I got my loneliness flat-tax invoice, on a sunny day in July. It was a Wednesday.
Oprah preached from the tube in the kitchen, living room and bedroom simultaneously. I studied the comings and goings down the street, from my third floor balcony. Felix scratched and dug in his litter box. I hoped, he didn’t strike oil. My landlord pulled up, and occupied two parking lots. I was about to point that out to him, but then I noticed the man.
He wore a delivery guy’s uniform. His shorts were black with red stripes on the side, his button-up shirt was maroon. He seemed a fat, fair haired, middle-aged man. A big leather bag hung from his shoulder. Not from Amazon, not FedEx, not USPS, not Hermes, or anything I’d recognize. I made a mental note, so I could describe him properly, if a police officer came around to ask questions.
He made his way methodically up the street, towards my apartment complex. He checked his clipboard every time he stopped in front of a building. Eventually, he reached my place. He rang and I let him in, somewhat surprised that he picked my door. His fast steps echoed up the staircase.
I grabbed Felix and held him like a shield. Whatever good that might do… At least, I could throw an angry cat at any attacker forcing his way in. I stood in the slightly opened doorway, awaiting the man. Felix had other plans. He hissed and wiggled out of my arms, I could barely hold him.
Reaching my door, the man sneered. He had seen my struggle. Felix popped his claws and kicked, freeing himself.
The delivery man shoved his card, and a form to fill out, into my hands. I mumbled that I had not ordered anything lately. „Package’s for you, cat lady.“ He said with a bored air, making this my problem, not his.
After my signature was on the form, he pocketed the paper. The man placed a little black package into my hands. It had my name and address printed on it, in white ink. Cool to the touch, it wasn’t heavy at all. It had the size of an answering machine. Without another word, the delivery man left.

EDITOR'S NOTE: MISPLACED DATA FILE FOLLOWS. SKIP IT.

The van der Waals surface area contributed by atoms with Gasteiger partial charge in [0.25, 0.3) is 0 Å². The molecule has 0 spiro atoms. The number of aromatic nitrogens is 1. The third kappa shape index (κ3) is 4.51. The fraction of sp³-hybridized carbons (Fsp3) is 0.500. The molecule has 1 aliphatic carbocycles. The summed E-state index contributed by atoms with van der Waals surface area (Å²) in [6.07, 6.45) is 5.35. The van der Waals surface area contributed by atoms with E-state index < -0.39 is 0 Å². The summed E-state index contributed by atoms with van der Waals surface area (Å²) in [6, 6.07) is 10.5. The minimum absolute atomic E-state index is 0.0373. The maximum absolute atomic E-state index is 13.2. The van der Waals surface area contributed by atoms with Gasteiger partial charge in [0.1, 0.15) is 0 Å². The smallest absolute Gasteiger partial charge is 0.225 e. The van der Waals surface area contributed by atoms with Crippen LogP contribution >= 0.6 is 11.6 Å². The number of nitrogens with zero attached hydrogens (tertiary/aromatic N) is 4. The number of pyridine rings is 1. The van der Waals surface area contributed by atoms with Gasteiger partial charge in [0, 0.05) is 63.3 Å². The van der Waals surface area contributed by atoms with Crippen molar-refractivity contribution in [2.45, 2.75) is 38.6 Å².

MAX J. SMITH. The name on the card was an ordinary name. I closed the door and Felix glared at me, swinging his tail furiously. He was plotting revenge. I knew that expression from his other fits of anger. What would it be? Pee on my pillow? Poop in my snickers?
The card in my hand offered me such a surprise , that I completely forgot all about murderous feline rage. TAXMAN. Odd, I thought. LONELINESS AND SADNESS DEPARTMENT. I read again. The words refused to change into something comprehensible. On the backside, the card was blank. Felix sneezed.
„Gesundheit.“ I said and let the strange card drop into the change bowl, I had on the sideboard.
The package, I reminded myself, had my name on it. Someone wanted me to have this, whatever this was.
Curiosity got the best of me and I tore it open. The black packing paper revealed a snow-white electronic device, smooth, shaped like an expensive soap bar. No cords, or plugs hid in the delivery box. It had no visible power source, the batteries must already be inside. The object had no buttons, only little slots on the side, like gills. It looked like a futuristic smoke detector.
I sat down, with the package on my lap. Felix came to inspect. He sniffed and his tail shot up, right to the side of my nose. Suddenly the smooth surface showed a number blinking in little red dots, and a symbol of a cat gleamed. Five point ninety-nine. „Huh.“ Suddenly it went up to seven point four. A black envelope sat patiently under the object.
I opened it, and was shocked to find a government issued invoice. Three hundred fifty-three dollars, and seventy-eight cents. It took me a while to figure out what I had to pay for.
It was an accommodation flat-tax for singles. A loneliness tax! I felt the couch open up and swallow me whole.
The letter stated, that they analyzed all of my purchased items in the last five years, checked my bank account, my MasterCard, my browser history and my social network profile. I was classified a longtime single, with no recognizable social structure, which made me a danger for the social safety net.
I had a rating printed beside my name in red ink. A capital D. D for despair? And seventy-five percent risk on the sociomedical risk assessment scale.
The device recorded my emotional state, the letter informed. It was forbidden to throw it away, or to destroy it. Punishable like any other tax felony. They ment jail. Jail… My heart tried to crawl up my throat. I felt the carpet shift under my bunny slippers. The oxygen got up and left the room.
Felix pawed playfully at my shaking hands.
Author: Ramona Darabant
R. C. Darabant was born Romania and lives now near Vienna, where she works as a family physician. When she isn’t working, she writes poetry, flash fiction and short stories. She recharges her batteries during storms and night strolls. In her stories, there is a distinct lack of happy endings. It’s not pathological, rest assured, she had that checked.